From The Oregonian
Detective testifies DNA evidence shelved
A witness in the Ladon Stephens trial says evidence from a 1997 assault sat unprocessed for five years
A detective who investigated the February 1997 sexual assault of a 14-year-old girl in Northeast Portland testified in court Tuesday that, at the time, he didn't quite believe the girl was giving him a full account of what occurred that night.
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Multnomah County prosecutor Rod Underhill called Frank Klejmont, a retired Portland police detective who is now director of security for Portland Public Schools, to the witness stand during the second day of Ladon A. Stephens' trial.
Stephens, 35, faces 31 counts of aggravated murder, kidnapping, rape and sodomy charges in the December 2001 killing of 14-year-old Melissa Bittler, three 1997 rapes of 14- and 15-year-old girls in North and Northeast Portland, and the April 2002 rape of his girlfriend's cousin. DNA evidence has tied him to four of the five crimes.
Underhill briefly questioned Klejmont to establish that he was the "custodian" in charge of the DNA evidence from the assault. Klejmont said he interviewed the 14-year-old girl at Legacy Emanuel Hospital & Health Center that night, Feb. 9, 1997, and obtained from a nurse the rape kit containing evidence from the assault. Klejmont said he placed it in Central Precinct's property evidence room.
Stephens' defense attorney, Jane Claus, questioned Klejmont further.
"Any particular reason it went straight to the property room as opposed to the crime lab?" Claus said.
"No specific reason," Klejmont said.
Claus asked the retired detective to review his 1997 police report on the sexual assault. She asked whether the detective thought the 14-year-old victim wasn't telling the entire story.
"Yes," Klejmont said.
Claus asked why.
"Well, she was young. She was almost 15. . . . I felt there may be more to this story than I was getting at this time," Klejmont said.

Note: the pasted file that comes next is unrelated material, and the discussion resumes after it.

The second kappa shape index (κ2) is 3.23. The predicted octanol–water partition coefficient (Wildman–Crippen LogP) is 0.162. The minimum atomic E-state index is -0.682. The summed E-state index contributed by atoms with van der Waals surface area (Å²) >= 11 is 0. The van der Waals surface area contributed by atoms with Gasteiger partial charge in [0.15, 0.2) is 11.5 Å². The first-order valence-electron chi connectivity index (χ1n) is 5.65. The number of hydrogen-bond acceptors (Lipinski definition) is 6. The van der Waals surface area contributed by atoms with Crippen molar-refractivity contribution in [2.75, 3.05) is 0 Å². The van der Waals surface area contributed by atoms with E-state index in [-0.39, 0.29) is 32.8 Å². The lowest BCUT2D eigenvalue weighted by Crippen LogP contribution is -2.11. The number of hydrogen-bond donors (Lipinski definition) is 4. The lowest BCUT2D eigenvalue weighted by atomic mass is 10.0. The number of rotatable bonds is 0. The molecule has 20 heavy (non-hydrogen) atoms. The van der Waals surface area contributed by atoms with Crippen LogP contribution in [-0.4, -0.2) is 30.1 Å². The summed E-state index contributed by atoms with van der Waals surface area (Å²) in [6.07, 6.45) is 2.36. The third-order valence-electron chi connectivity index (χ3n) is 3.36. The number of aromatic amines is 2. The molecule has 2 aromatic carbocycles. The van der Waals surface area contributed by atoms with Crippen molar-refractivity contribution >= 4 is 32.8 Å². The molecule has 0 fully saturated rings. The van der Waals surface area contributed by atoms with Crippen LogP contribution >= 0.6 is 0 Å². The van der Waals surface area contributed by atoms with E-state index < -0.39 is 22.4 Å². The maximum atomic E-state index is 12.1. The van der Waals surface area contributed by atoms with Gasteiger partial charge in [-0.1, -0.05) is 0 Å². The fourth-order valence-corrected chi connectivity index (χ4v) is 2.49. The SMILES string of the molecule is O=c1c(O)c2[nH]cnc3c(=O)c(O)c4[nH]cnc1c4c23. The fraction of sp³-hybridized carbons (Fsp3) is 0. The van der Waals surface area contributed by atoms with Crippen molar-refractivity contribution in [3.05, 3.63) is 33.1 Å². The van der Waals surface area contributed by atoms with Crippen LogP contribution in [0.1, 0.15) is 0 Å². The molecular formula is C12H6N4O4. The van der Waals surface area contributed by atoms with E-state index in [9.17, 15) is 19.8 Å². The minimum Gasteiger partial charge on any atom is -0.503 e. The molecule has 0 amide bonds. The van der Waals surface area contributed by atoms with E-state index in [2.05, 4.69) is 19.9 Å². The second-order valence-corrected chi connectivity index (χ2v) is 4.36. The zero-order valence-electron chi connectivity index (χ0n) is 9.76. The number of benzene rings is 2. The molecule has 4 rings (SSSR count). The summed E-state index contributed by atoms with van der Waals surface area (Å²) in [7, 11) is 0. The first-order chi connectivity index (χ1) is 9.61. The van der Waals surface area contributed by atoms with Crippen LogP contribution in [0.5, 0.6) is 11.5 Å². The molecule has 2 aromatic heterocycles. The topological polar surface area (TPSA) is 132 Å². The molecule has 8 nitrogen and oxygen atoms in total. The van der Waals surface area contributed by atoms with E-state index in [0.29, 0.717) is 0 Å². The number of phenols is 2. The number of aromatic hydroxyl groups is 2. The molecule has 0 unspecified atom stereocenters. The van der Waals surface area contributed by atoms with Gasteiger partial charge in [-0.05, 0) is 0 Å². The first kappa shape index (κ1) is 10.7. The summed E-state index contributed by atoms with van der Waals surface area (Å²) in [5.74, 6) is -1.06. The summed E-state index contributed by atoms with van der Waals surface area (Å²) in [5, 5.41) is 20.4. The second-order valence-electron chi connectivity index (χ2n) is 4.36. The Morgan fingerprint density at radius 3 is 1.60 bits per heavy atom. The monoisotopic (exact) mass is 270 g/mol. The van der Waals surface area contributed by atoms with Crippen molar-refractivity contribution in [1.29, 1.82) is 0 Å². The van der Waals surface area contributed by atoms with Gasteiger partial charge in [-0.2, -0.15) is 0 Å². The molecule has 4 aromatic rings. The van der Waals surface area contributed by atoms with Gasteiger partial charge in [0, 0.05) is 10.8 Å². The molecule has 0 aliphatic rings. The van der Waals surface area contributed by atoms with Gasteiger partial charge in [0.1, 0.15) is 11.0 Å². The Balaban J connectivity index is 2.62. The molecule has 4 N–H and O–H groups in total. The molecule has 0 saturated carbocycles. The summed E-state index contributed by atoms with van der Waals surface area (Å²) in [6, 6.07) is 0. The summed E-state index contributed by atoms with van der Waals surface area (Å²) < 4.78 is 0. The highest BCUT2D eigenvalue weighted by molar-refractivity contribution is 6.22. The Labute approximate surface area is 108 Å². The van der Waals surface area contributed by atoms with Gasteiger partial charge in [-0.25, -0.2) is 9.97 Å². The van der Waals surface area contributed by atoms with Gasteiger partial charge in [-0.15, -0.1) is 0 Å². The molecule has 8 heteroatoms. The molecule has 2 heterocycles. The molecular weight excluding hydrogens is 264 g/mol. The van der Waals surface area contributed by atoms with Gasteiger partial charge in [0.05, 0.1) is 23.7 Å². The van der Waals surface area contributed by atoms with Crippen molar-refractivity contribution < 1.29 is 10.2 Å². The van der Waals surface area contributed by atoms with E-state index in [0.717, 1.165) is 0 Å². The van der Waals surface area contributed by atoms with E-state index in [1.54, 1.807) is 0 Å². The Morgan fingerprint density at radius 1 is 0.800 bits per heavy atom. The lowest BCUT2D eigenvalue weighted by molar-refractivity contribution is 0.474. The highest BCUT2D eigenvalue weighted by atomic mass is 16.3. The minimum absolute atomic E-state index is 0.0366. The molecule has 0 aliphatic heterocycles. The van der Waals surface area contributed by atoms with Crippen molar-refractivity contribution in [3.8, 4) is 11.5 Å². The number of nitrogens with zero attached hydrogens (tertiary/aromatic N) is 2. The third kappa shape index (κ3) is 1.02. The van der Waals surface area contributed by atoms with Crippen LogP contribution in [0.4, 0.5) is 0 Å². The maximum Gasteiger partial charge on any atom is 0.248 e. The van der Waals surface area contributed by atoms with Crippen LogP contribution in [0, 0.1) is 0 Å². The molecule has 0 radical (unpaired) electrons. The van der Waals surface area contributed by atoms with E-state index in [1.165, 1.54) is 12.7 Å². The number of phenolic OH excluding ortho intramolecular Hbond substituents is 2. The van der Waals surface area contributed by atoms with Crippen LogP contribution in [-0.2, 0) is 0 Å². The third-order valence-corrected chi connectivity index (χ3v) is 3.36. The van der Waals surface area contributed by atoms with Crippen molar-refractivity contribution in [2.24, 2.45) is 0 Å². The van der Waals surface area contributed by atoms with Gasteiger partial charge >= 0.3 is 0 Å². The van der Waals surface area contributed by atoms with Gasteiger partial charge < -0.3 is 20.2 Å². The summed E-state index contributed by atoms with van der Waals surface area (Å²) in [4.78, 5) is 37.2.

Responding to Claus' questions, Klejmont said he questioned the teenage girl about her prior sexual encounters, and her boyfriend, whose home she had visited earlier that night.
On Tuesday, the victim of that sexual assault, now 21, hesitantly took the witness stand, grasping a red rubber stress-relief ball. She described how a man attacked her while she was walking from her boyfriend's home to catch a bus.
Two blocks from the bus stop in the 1500 block of Northeast Liberty Street, she noticed a man walking behind her. She said she purposely crossed the street to walk on the other side. He crossed, too. She then crossed back, and he followed.
She said he rushed up behind her, grabbed her around the neck and dragged her to a rear yard of an abandoned home. He made her get on her knees and had her perform oral sex while he directed her, she said. She said he forced her to turn around, began choking her and she passed out. When she awoke, he was on top of her.
In court, she said she recognized Stephens' voice. But she could not identify him as the man who raped her.
"Is it fair to say that you can't say with absolute certainty, Mr. Stephens is the person?" Claus said.
"I don't know," the woman said.
Her 1997 rape kit was not examined by the state crime lab until five years later. It wasn't until early 2002, a couple of months after the 2001 sexual assault and killing of Bittler, that police looked back at 10 years' worth of unsolved rape cases and submitted the five-year-old rape kit to the state crime lab.
The prosecutor intends to show that in 2002, DNA evidence from her assault linked Stephens to the crime. The DNA evidence also linked her assault to a Feb. 27, 1997, rape of a 15-year-old Roosevelt High School student and the Nov. 5, 1997, sexual assault of a 14-year-old Jefferson High student.